brush Archives - Smile, Little Smiles, and Smile Orthodontics

tooth brushes

How to Pick the Right Toothbrush.

By | Fun Stuff, Health & Wellness

A toothbrush is a small tool with a big job.  It removes plaque, prevents tartar buildup, reduces the risk of gum disease and helps keep your breath fresh. But if you’ve wandered down the toothbrush aisle lately, the choices can be overwhelming.

toothbrushes reg or elect

Here are some tips for finding the ideal brush:

Bigger isn’t always better.  Choose a toothbrush with a head that is small enough to reach your back molars.

Go soft.  Harder bristles are not better at removing plaque.  If fact, rigid bristles do not bend enough to get between teeth or under the gum line.  And hard bristles can harm your gums.  We aren’t even sure why hard bristle toothbrushes are made!  So choose a toothbrush with soft bristles.

Ignore bristle design.  No research shows bristle length or design makes any difference.  Instead, make sure you brush your teeth for at least two minutes.

Consider electric.  An electric toothbrush with a rotating head is better at reducing gum disease and removing plaque than a regular brush.  It’s no secret since your dental hygienist uses a rotating head with your 6-month cleanings. Even better, many electric brushes offer a timer to make that 2 minute brushing even easier to achieve!

Replace often.  Get a new toothbrush every 3-4 months and after you’ve had a cold or flu bug.

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Children’s Dental Health

By | For Kids, Health & Wellness

Here are some easy to follow guidelines that make it possible for children to grow up cavity free:

It takes a while to brush your smile!  Brush your child’s teeth carefully at least twice a day with fluoridated toothpaste. By eight or nine years old, children can be expected to be able to adequately brush on their own.

Floss is the boss!  It’s very important to floss your child’s teeth once each day. Dental floss reaches areas in-between teeth that a toothbrush cannot, and is an essential part of cavity prevention. Flossing can be difficult for children, so until they are 11 to 12 years old, be sure you help them complete this task correctly.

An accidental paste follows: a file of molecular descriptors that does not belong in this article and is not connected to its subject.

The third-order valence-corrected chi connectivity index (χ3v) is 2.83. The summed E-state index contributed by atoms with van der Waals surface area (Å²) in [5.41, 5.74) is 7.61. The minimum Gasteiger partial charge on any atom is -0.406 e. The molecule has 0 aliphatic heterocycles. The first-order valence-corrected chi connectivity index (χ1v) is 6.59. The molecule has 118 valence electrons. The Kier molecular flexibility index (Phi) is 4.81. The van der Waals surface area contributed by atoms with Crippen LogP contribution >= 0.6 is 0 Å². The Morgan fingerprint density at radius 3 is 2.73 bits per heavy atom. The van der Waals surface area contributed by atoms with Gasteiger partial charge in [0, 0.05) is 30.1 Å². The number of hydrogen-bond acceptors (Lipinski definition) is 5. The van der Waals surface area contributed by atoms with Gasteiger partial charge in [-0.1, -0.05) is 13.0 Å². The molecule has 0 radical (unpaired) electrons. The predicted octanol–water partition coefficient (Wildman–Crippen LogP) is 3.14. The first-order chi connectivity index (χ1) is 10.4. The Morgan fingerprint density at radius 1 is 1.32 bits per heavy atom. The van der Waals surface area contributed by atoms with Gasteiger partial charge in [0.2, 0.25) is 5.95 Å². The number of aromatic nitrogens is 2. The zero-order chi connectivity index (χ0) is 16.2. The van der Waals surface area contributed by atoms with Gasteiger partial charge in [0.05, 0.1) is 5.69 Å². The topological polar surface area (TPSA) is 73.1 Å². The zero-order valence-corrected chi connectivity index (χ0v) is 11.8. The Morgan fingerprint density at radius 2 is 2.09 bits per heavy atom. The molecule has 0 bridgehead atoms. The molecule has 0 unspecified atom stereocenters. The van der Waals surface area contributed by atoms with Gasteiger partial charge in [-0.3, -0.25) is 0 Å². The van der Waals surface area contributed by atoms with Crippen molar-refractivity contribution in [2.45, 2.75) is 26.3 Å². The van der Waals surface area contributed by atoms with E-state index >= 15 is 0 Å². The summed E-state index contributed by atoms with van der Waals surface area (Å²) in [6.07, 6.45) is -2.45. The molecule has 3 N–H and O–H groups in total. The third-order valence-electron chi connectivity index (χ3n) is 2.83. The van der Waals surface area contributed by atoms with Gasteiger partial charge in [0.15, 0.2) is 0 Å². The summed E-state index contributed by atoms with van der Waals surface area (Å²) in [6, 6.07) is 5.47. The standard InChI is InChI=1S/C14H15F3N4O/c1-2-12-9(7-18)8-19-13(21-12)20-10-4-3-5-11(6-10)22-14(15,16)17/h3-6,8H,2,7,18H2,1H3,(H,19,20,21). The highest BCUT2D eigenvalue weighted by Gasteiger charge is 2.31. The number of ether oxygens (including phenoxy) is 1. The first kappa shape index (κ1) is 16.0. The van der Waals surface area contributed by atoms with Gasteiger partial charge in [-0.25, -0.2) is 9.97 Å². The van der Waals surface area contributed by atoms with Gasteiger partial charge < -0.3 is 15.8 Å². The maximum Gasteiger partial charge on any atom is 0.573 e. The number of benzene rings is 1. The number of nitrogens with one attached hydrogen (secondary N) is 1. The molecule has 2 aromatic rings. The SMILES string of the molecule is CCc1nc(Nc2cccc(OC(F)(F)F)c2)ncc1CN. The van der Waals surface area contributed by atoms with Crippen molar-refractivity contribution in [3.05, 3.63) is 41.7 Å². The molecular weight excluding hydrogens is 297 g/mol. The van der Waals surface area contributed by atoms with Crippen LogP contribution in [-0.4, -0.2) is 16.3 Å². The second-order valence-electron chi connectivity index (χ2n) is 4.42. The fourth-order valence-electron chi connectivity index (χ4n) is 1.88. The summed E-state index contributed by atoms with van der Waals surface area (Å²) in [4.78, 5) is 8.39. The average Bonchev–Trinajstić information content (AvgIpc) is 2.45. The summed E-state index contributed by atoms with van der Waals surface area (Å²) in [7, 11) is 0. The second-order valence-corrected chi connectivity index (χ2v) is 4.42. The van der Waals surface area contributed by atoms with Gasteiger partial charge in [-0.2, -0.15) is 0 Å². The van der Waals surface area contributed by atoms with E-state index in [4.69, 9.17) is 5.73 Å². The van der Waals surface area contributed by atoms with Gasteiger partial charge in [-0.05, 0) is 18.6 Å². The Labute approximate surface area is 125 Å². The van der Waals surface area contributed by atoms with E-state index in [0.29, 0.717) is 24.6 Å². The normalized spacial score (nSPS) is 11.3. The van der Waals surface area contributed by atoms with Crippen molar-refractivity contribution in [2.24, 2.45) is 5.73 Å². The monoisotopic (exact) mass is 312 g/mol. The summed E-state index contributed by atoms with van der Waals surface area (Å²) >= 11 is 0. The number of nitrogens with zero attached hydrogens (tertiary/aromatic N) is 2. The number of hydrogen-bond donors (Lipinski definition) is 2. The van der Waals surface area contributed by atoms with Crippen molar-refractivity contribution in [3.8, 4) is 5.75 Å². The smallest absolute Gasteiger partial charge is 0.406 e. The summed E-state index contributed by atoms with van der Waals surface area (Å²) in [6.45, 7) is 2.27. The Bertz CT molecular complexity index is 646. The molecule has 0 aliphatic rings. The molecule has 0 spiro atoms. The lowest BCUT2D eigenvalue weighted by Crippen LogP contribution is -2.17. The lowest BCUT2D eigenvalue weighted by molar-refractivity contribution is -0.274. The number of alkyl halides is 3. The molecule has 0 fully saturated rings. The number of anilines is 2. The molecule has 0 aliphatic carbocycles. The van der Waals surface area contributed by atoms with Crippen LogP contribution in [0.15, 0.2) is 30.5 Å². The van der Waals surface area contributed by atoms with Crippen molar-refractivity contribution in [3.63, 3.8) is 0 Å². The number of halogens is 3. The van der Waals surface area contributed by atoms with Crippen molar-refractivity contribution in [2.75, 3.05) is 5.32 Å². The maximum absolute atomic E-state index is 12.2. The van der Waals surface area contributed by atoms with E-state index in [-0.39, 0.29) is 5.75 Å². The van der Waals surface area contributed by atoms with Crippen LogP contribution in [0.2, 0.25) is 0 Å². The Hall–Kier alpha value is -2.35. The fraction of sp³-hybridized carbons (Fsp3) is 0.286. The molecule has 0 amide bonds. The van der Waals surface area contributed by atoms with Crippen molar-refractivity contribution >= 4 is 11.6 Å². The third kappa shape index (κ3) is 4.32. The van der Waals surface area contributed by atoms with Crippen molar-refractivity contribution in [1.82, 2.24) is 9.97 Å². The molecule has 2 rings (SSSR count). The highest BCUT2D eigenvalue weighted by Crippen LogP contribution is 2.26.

Think before you eat or drink!  It’s important to eat a well balanced diet and avoid excessive snacking between meals – especially sticky, sweet things like candy.

Be good to those gums!  Keep an eye on your child’s gums! Puffy, red and tender gums, persistent bad breath, and gums that bleed are signs of gum disease.

Get plenty of fluoride!  Fluoride plays a protective role against dental decay throughout life. Community fluoridation is the single most effective public health measure we have to prevent tooth decay and improve oral health. Your child should be getting enough fluoride through drinking water and fluoridated toothpaste, but if you have questions regarding your child’s fluoride intake, ask your child’s dentist.

Seal out decay!  Many of the cavities found in children under age 15 develop on the chewing surfaces of back molars. Molars commonly decay because plaque accumulates in the tiny grooves of the chewing surfaces. Have sealants applied to these surfaces of permanent molars soon after they come in to help seal out decay.

Don’t wait till it’s too late! Visit your child’s dentist regularly for preventative checkups and cleanings. Your dentist is trained to see hidden problems that you may not recognize. Prevention is key to having a healthy smile!